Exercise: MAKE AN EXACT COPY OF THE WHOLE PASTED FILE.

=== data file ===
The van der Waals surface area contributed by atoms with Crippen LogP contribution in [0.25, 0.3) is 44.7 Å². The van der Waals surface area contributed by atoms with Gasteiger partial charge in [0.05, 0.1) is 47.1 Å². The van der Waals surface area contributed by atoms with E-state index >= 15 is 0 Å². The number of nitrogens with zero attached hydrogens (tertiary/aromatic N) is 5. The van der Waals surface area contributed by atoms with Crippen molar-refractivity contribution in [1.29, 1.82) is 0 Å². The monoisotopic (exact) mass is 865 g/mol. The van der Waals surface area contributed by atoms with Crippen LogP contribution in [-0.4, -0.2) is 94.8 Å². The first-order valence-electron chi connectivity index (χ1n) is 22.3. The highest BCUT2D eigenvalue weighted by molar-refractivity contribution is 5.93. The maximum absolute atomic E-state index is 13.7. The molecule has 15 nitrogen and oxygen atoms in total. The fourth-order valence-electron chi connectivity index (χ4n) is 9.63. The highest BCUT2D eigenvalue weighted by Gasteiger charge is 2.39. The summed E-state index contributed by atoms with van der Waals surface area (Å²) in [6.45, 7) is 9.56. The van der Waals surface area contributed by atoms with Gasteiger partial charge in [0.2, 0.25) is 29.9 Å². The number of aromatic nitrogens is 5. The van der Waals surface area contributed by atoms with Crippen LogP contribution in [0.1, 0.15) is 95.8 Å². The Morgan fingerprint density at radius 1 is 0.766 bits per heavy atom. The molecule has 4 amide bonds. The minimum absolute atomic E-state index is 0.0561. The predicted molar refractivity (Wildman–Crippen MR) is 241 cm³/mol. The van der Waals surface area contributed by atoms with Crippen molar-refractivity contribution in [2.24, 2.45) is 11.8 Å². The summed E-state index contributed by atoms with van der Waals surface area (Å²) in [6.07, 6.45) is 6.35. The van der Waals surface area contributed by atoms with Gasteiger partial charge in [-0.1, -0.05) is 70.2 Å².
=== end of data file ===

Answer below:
The van der Waals surface area contributed by atoms with Crippen LogP contribution in [0.25, 0.3) is 44.7 Å². The van der Waals surface area contributed by atoms with Gasteiger partial charge in [0.05, 0.1) is 47.1 Å². The van der Waals surface area contributed by atoms with E-state index >= 15 is 0 Å². The number of nitrogens with zero attached hydrogens (tertiary/aromatic N) is 5. The van der Waals surface area contributed by atoms with Crippen molar-refractivity contribution in [1.29, 1.82) is 0 Å². The monoisotopic (exact) mass is 865 g/mol. The van der Waals surface area contributed by atoms with Crippen LogP contribution in [-0.4, -0.2) is 94.8 Å². The first-order valence-electron chi connectivity index (χ1n) is 22.3. The highest BCUT2D eigenvalue weighted by molar-refractivity contribution is 5.93. The maximum absolute atomic E-state index is 13.7. The molecule has 15 nitrogen and oxygen atoms in total. The fourth-order valence-electron chi connectivity index (χ4n) is 9.63. The highest BCUT2D eigenvalue weighted by Gasteiger charge is 2.39. The summed E-state index contributed by atoms with van der Waals surface area (Å²) in [6.45, 7) is 9.56. The van der Waals surface area contributed by atoms with Gasteiger partial charge in [0.2, 0.25) is 29.9 Å². The number of aromatic nitrogens is 5. The van der Waals surface area contributed by atoms with Crippen LogP contribution in [0.1, 0.15) is 95.8 Å². The Morgan fingerprint density at radius 1 is 0.766 bits per heavy atom. The molecule has 4 amide bonds. The minimum absolute atomic E-state index is 0.0561. The predicted molar refractivity (Wildman–Crippen MR) is 241 cm³/mol. The van der Waals surface area contributed by atoms with Crippen molar-refractivity contribution in [2.24, 2.45) is 11.8 Å². The summed E-state index contributed by atoms with van der Waals surface area (Å²) in [6.07, 6.45) is 6.35. The van der Waals surface area contributed by atoms with Gasteiger partial charge in [-0.1, -0.05) is 70.2 Å².